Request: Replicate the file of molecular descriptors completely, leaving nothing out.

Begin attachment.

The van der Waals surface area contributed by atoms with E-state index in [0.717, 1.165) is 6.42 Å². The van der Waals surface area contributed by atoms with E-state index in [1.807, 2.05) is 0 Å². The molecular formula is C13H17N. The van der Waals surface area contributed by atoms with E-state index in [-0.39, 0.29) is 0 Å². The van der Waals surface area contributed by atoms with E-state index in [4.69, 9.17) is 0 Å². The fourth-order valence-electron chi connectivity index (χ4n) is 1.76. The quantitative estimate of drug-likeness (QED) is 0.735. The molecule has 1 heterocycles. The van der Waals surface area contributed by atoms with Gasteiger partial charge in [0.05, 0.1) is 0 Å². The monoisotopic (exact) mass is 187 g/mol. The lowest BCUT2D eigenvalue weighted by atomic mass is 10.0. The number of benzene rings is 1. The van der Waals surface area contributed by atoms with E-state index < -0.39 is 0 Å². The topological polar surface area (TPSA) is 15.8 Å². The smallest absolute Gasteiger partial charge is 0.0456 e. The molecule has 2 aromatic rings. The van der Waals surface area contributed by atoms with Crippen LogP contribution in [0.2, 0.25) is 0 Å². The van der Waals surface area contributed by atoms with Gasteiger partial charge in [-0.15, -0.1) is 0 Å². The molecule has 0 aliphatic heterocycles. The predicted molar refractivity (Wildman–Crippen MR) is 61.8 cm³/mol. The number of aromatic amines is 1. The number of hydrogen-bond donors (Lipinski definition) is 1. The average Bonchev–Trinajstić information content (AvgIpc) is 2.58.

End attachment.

The van der Waals surface area contributed by atoms with E-state index in [0.717, 1.165) is 6.42 Å². The van der Waals surface area contributed by atoms with E-state index in [1.807, 2.05) is 0 Å². The molecular formula is C13H17N. The van der Waals surface area contributed by atoms with E-state index in [-0.39, 0.29) is 0 Å². The van der Waals surface area contributed by atoms with E-state index in [4.69, 9.17) is 0 Å². The fourth-order valence-electron chi connectivity index (χ4n) is 1.76. The quantitative estimate of drug-likeness (QED) is 0.735. The molecule has 1 heterocycles. The van der Waals surface area contributed by atoms with Gasteiger partial charge in [0.05, 0.1) is 0 Å². The monoisotopic (exact) mass is 187 g/mol. The lowest BCUT2D eigenvalue weighted by atomic mass is 10.0. The number of benzene rings is 1. The van der Waals surface area contributed by atoms with E-state index < -0.39 is 0 Å². The topological polar surface area (TPSA) is 15.8 Å². The smallest absolute Gasteiger partial charge is 0.0456 e. The molecule has 2 aromatic rings. The van der Waals surface area contributed by atoms with Crippen LogP contribution in [0.2, 0.25) is 0 Å². The van der Waals surface area contributed by atoms with Gasteiger partial charge in [-0.15, -0.1) is 0 Å². The molecule has 0 aliphatic heterocycles. The predicted molar refractivity (Wildman–Crippen MR) is 61.8 cm³/mol. The number of aromatic amines is 1. The number of hydrogen-bond donors (Lipinski definition) is 1. The average Bonchev–Trinajstić information content (AvgIpc) is 2.58.